Corvol H, Blackman SM, Boëlle PY, et al. Nat Commun. 2015 Sep 29; 6:8382


What was your research question?
What are non-cystic fibrosis transmembrane conductance regulator (CFTR) genes that affect lung disease severity in cystic fibrosis?

Why is this important?
CF is caused by a mutation in the CFTR gene, and new therapies targeting the CFTR protein can have a significant impact on the health of individuals with CF. However, lung disease can also be influenced by factors outside of the CFTR gene and may require more individualized treatment. Identification of other genes that can affect lung disease may provide additional treatment targets that differ from person to person.

What did you do?
This study investigated over 8 million genetic variants (DNA differences) in over 6,365 individuals with CF. We calculated a measure of lung function called the Kulich normal residual, mortality adjusted (KNoRMA) for each person. This KNoRMA number allows for comparison of disease progression and rates of death regardless of age and gender. Genetic variants were analysed to identify regions of DNA that modify CF lung disease.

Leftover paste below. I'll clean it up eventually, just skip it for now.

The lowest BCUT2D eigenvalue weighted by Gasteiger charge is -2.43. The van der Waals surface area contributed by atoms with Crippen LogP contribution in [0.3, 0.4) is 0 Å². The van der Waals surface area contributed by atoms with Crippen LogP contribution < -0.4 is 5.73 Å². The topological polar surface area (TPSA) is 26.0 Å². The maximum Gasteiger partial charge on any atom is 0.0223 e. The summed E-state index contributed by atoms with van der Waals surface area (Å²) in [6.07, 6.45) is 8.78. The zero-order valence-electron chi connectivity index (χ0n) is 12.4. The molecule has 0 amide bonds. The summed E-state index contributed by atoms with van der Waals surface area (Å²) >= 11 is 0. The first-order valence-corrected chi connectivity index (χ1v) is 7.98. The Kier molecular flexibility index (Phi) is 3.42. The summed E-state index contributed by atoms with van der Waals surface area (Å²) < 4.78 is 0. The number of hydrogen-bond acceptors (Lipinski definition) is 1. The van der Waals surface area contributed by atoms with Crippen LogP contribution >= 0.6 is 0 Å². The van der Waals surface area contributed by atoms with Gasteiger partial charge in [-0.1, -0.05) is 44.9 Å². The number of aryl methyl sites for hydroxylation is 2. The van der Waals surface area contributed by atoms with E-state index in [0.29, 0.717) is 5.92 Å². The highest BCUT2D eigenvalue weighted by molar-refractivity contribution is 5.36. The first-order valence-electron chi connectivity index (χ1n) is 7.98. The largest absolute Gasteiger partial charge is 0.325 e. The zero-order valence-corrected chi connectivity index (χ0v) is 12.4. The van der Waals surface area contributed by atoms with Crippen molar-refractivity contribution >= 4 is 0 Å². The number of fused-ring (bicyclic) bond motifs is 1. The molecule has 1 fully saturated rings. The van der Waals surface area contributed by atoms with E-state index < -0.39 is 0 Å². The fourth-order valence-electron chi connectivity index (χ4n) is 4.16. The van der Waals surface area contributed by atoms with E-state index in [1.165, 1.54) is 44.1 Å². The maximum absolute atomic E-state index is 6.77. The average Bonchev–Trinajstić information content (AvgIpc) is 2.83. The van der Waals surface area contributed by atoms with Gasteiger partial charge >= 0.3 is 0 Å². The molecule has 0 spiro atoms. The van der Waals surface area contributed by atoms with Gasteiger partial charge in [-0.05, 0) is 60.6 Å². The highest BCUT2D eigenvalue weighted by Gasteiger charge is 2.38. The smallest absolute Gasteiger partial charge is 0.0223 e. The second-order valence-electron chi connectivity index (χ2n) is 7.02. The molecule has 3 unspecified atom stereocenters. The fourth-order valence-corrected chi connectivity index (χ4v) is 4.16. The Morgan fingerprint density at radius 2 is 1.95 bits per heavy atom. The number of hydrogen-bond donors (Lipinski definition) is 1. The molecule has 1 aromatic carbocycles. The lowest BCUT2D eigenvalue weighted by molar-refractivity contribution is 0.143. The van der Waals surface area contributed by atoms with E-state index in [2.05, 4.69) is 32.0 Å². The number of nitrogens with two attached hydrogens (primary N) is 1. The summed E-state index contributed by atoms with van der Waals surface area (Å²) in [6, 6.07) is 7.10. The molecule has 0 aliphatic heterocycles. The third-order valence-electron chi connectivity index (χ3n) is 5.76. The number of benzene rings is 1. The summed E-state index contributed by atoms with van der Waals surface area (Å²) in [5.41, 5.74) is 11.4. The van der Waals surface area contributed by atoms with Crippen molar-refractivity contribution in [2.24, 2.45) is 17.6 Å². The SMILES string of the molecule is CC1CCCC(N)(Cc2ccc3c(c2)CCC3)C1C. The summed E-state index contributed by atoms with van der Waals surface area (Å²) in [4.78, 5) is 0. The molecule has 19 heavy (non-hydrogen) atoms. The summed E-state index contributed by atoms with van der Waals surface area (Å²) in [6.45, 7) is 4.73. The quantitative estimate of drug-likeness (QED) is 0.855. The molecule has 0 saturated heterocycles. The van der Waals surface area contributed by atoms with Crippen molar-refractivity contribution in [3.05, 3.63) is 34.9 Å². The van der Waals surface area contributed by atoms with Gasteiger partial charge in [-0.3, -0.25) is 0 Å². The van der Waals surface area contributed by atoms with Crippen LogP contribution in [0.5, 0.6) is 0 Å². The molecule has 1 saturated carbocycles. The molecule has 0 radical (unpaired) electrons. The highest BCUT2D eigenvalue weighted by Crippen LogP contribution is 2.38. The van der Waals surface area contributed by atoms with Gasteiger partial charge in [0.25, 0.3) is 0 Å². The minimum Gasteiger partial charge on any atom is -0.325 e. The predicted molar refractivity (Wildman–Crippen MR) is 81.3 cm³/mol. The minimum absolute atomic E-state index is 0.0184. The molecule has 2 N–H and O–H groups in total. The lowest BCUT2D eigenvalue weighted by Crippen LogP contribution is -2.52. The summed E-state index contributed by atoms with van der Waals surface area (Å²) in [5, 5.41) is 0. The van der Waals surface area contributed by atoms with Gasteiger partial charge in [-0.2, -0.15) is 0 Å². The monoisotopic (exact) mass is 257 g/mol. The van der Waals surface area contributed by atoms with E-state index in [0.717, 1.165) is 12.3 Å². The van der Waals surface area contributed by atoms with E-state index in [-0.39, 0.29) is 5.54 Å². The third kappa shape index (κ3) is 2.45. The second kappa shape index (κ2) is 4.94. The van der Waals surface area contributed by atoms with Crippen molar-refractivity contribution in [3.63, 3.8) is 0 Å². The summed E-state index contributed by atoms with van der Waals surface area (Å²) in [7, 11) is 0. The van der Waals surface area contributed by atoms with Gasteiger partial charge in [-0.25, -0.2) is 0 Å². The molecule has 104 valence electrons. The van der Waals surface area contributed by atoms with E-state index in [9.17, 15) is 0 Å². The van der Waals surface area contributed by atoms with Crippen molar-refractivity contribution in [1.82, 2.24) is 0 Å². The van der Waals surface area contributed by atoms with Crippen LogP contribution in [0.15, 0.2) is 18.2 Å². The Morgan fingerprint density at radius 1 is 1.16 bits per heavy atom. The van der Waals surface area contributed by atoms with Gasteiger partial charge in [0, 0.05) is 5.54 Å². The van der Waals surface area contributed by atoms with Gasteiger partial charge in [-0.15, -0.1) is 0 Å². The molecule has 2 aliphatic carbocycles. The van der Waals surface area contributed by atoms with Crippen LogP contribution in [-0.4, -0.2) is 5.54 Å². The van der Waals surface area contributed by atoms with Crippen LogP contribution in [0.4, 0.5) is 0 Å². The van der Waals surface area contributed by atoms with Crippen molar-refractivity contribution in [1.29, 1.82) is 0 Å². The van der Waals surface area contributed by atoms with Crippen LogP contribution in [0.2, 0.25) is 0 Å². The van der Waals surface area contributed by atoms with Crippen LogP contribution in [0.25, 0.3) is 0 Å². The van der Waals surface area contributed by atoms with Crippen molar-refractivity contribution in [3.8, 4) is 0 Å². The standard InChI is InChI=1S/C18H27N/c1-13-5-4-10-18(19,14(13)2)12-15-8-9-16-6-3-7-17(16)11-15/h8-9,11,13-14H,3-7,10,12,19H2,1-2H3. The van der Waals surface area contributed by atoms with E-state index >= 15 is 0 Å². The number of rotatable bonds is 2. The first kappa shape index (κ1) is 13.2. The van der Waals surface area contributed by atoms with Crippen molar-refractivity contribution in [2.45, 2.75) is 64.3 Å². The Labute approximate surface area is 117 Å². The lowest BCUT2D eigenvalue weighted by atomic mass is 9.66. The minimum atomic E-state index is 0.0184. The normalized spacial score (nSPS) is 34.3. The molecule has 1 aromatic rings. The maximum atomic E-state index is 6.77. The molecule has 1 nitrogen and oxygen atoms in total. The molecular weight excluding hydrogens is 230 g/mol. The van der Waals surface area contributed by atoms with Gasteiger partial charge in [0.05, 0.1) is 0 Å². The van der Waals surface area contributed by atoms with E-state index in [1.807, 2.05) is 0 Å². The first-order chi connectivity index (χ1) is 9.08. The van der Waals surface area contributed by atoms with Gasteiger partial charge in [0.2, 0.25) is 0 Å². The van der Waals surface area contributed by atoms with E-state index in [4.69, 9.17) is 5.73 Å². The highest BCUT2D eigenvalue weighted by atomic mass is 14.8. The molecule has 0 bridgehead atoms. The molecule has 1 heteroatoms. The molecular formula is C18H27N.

What did you find?
Five regions of genetic material (DNA) were identified that associate with differences in the KNorMA (measure of lung function). These regions contain genes that could be related to the development or severity of lung disease.

What does this mean and reasons for caution?
Identification of factors that modify CF lung disease could help in providing new targets for CF treatment. This information could also aid in our understanding of how the disease develops and progresses.

What’s next?
Further investigation and a functional study of genes identified is necessary to help us better understand how to use these findings to target specific treatments.

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